What kind of bugged me is that I wanted JKR, re: wands, to go into the magic core bit a little more. Remember that aside from being twin cores, Harry and Voldemort both had wands whose phoenix feather core was from Fawkes. There had to be some greater connection to Fawkes/Dumbledore/Godric Gryffindor than there was. And if Harry was going to be the descendent of someone, he should have been the Heir of Gryffindor, not Pervell (or, maybe, both). Having the Heir of Gryffindor face of against the Heir of Slytherin in a final, epic battle would have been awesome.
More than Two People Die:
I didn’t mind the “meaningless” killings as much as as friend and commenter Jeremy C – who I’ve already discussed this with, so sorry for some repetition – put it: “Hedwig?!?!?!, Dobby, Colin Creevey; and like she did with Sirius, setting up happy moments for people before they die (Lupin, Tonks, Snape)“, because if people are going to die, and they are going to die in this battle, it would bug me more if it was all a bunch of people Harry didn’t know or care about it would be unrealistic. Sure, we ultimately get a happy ending, but major characters and loved ones have been dying in this book all the time. I mean you can’t really expect the Weasley family would come out intact; what are the chances of that? Which is not to say that each one didn’t hurt a little. It was a little dusty in the room (to borrow from Bill Simmons) at some points.
I also agreed with Jeremy that Ron & Hermione and Harry & Ginny should have named a kid Fred (though I’ve seen that JKR has intimated that George names his first son Fred).
Things I liked:
There were a lot of scenes/lines that I really liked. When Harry tells Albus Severus that Snape was bravest man he ever knew (in contrast to calling him a coward at the end of HBP) I got chills. And Mrs. Weasly is totally badass. And I agree about loving Neville (Jeremy: “Also liked Neville’s bravery and his job at Hogwarts“.) Neville pulling the sword out of the sorting hat (a la Harry in CoS) was awesome – ie Neville, like Harry, is a “true Gryffindor,” showing true bravery. The way he is adamant about staying to fight – making his auror parents (and Gran) proud. That’s awesome.
My Top 5 Favorite Parts:
1. The headmaster’s office scene: The standing ovation Harry received from the Headmasters was chilling, but even the conversation with Dumbledore afterward. For the first time, Harry’s in control when he talks to Dumbledore. He’s finally got the answers, finally figured everything out for himself. Finally knows the whole truth, and is in total control.
2. The scene in “King’s Cross Station”: I liked the whole scene, but one line struck me. When Dumbledore sees Harry, knowing where they are and what that means, and says “you are the bravest boy” that gave me chills and brought tears to my eyes.
3. Snape’s memories in the penseive – I kept thinking “I WAS RIGHT ABOUT HIM!!!”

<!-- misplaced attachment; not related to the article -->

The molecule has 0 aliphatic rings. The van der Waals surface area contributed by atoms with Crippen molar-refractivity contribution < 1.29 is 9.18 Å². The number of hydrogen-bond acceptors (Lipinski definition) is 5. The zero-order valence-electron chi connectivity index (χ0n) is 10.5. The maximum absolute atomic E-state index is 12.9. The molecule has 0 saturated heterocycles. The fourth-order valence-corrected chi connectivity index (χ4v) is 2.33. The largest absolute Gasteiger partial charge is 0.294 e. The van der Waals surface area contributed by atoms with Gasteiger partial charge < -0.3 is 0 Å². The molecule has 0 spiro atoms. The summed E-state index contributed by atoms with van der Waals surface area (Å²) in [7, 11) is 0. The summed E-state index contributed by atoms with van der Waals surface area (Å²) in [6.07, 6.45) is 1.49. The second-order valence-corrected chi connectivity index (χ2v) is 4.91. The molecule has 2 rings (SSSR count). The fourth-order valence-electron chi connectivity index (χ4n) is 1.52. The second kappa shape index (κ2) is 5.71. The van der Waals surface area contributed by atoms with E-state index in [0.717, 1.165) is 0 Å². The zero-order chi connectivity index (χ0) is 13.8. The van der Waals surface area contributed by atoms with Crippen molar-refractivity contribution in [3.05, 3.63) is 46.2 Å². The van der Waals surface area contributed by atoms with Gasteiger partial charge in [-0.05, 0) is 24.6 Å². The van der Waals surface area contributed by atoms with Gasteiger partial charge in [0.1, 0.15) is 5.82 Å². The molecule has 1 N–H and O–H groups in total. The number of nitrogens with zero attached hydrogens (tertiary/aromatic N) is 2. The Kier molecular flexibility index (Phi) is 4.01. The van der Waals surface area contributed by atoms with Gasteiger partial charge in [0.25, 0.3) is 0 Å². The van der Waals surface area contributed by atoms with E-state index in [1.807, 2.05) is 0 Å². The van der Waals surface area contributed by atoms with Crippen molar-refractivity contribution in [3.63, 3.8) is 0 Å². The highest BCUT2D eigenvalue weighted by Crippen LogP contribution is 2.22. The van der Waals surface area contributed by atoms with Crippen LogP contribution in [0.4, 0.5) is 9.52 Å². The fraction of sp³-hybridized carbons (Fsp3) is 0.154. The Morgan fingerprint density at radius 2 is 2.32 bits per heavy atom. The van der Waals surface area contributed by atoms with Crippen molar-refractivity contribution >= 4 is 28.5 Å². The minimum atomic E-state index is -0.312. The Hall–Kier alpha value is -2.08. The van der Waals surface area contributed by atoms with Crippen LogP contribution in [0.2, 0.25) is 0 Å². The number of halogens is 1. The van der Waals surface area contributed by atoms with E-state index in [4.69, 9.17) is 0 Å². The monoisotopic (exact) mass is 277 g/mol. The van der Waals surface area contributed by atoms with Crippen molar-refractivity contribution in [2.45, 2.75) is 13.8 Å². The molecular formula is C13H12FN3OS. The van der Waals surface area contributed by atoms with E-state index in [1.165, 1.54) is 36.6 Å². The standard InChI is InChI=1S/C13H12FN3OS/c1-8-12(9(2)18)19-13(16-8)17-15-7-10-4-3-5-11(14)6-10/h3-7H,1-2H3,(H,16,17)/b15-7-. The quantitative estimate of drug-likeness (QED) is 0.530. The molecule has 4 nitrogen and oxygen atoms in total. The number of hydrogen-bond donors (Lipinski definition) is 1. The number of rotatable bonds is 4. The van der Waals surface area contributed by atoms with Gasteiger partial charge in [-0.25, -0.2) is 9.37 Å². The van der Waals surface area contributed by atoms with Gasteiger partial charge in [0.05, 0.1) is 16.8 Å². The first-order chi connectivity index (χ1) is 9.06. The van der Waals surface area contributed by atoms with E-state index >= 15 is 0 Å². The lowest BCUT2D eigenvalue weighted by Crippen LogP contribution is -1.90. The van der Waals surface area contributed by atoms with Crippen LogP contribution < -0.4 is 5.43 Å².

4. When people kept streaming into the Room of Requirement, even though Harry thought he had to go it alone. Everyone got word and came to fight. That was awesome. Harry kept telling people to go back, because he was genuinely worried about them. But more people just kept coming. For the first time in all seven books, the adults/teachers in Harry’s life aren’t trying to protect him. They are following him. Nobody is telling him to go back. Everybody is there to fight, to end this thing once and for all, regardless of what that means, for better or for worse.
5. The way McGonagall didn’t even question Harry, but rallied everyone, trusting him completely (partly because it’s Harry, who’s been off fighting and staying alive all year; partly because he invokes Dumbledore). I am getting chills just writing about it now. How she stops being the worried teacher, knowing the stakes, and instead knows the fight is on. When she says “we duel to kill” to Slughorn after “it’s time the Slytherins chose their loyalties for good” or whatever that line was, I was jumping in my seat, pumping my fist, cheering for her.
All in all, I thought it was a very satisfying ending (even the Epilogue). Maybe it’s childish of me to want/like the “and they all live happily ever after” ending, but it’s a children’s book after all, and that’s what I like.
We knew there had to me some magic involved, and if the first 6 books were any indication, it was going to be some newly introduced magic (this time, cheating death by being master of all three hallows). I liked the way Harry faced down Voldemort, and talked him down before the end. No fear; he knew he had him, and it was over. He just wanted him to know, also.
I thought this one was more tense and action packed than any other (even despite the slow parts). From the time Harry decides to race Voldemort to Hogwarts to get the Horcruxes, it doesn’t stop, whether by action or exposition. The whole last third of the book was better than any section of any other book, imho. I loved it. And it redeems the slow parts, I think. So I loved this book. It’s just sad that it’s over. Of all the books I’ve read in my life, I’ve never anticipated one as much as this. My only disappointment is that there won’t be another one.